Even though Antipater was a trusted friend, Alexander was always cautious and well aware that in his prolonged absence anything could happen. To counterbalance Antipater's power, Alexander appointed his mother Olympias to be in charge of religious, ceremonial and financial matters in Pella.
Alexander selected and took with him the best and most battle hardened troops in his army consisting of 12,000 infantrymen and 2,700 cavalrymen. Philip himself had trained and campaigned with most of these men in all hazards of war.
While Alexander was preparing his Asian force, Parmenio's vanguard in Asia was struggling to regain control of the Hellespond. In 336 BC Parmenio had won control of the Dardanelles bridgehead but lost it again in 335 BC when he was driven back by Greek mercenaries commanded by general Memnon. The Greeks had taken control of an area near the crossing, killed off and expelled the Persian juntas, and had taken over the local cities. It didn't take long, however, before the pro-Persian factions rebelled. Parmenio sought his chance and again took control of the crossing. The Macedonians now controlled the waters of the Hellespond and held them until Alexander arrived.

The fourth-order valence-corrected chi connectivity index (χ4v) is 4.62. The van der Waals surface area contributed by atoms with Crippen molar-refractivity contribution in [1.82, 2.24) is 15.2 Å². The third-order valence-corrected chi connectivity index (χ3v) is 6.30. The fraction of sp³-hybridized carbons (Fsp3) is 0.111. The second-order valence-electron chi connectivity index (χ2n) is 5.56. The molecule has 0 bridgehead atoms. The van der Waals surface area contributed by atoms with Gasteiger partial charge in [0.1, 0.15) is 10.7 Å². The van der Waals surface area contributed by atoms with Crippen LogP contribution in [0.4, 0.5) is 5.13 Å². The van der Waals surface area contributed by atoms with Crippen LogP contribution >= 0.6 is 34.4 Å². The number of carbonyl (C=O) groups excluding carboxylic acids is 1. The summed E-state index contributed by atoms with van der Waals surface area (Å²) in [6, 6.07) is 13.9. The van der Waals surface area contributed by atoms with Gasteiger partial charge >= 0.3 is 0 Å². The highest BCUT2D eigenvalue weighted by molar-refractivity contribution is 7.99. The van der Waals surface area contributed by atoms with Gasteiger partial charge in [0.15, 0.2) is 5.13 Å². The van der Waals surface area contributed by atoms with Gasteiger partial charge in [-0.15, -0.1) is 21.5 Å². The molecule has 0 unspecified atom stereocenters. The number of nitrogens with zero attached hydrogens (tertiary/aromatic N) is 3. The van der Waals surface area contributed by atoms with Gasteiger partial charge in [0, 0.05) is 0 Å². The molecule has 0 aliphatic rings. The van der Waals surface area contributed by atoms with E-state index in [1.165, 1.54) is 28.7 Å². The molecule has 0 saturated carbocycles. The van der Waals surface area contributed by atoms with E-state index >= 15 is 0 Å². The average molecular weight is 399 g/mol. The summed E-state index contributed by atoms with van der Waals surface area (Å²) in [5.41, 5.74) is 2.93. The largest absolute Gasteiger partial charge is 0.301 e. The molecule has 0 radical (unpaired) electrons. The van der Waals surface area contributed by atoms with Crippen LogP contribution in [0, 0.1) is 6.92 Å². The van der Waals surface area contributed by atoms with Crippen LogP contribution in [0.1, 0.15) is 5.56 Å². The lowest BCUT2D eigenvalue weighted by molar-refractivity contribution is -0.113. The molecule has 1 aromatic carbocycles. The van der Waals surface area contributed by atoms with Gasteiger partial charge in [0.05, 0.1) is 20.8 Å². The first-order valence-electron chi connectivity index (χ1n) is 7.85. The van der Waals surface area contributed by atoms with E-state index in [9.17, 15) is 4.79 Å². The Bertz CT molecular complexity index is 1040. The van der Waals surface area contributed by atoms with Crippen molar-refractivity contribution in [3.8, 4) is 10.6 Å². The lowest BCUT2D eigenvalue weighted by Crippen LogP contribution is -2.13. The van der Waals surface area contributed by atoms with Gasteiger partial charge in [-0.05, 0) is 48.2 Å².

In early spring of 334 BC, with the help of some 160 ships, the main body of the Macedonian expedition force was ferried across the strait. While the army was helped across, Alexander took a diversion to explore the various sacred sites of the Iliad. While visiting the Ilium he dedicated his armour to Athena and in exchange took back an old, sacred shield supposedly dating back to the Trojan War.
Soon after rejoining his army, Alexander set out to find the enemy. As I mentioned earlier, Alexander separated his forces and took with him only Macedonians and some Thessalians, leaving the Greeks behind with Parmenio. In all 13,000 infantry and 5,100 cavalry set off in search of the Persian army. Another reason for not taking the Greeks was that Alexander had no money for provisions. When he crossed the Hellespond he was almost broke. Some say he only had 70 talents in cash and that was hardly enough to feed his army for more than a couple of weeks. But that did not stop Alexander because he had confidence in his Macedonians to give him victories and then his enemies would be obliged to feed the army.
Besides his military, Alexander also enlisted the services of historians, philosophers, poets, engineers, surveyors, doctors, botanists and natural scientists to accompany him on his Asian expedition. His official historian was Callisthenes of Olynthus, nephew and pupil of Aristotle. The surveyors were there to measure distances traveled by the army as well as make notes of peculiarities in the terrain traversed. The engineers were engaged in building bridges, rafts, ladders, siege engines and equipment to scale steep slopes and cliffs. The botanists and natural scientists were there to investigate the flora, fauna and mineral wealth of the newly discovered lands. Right from the start the Asian expedition was not just a military campaign but a great research and discovery mission.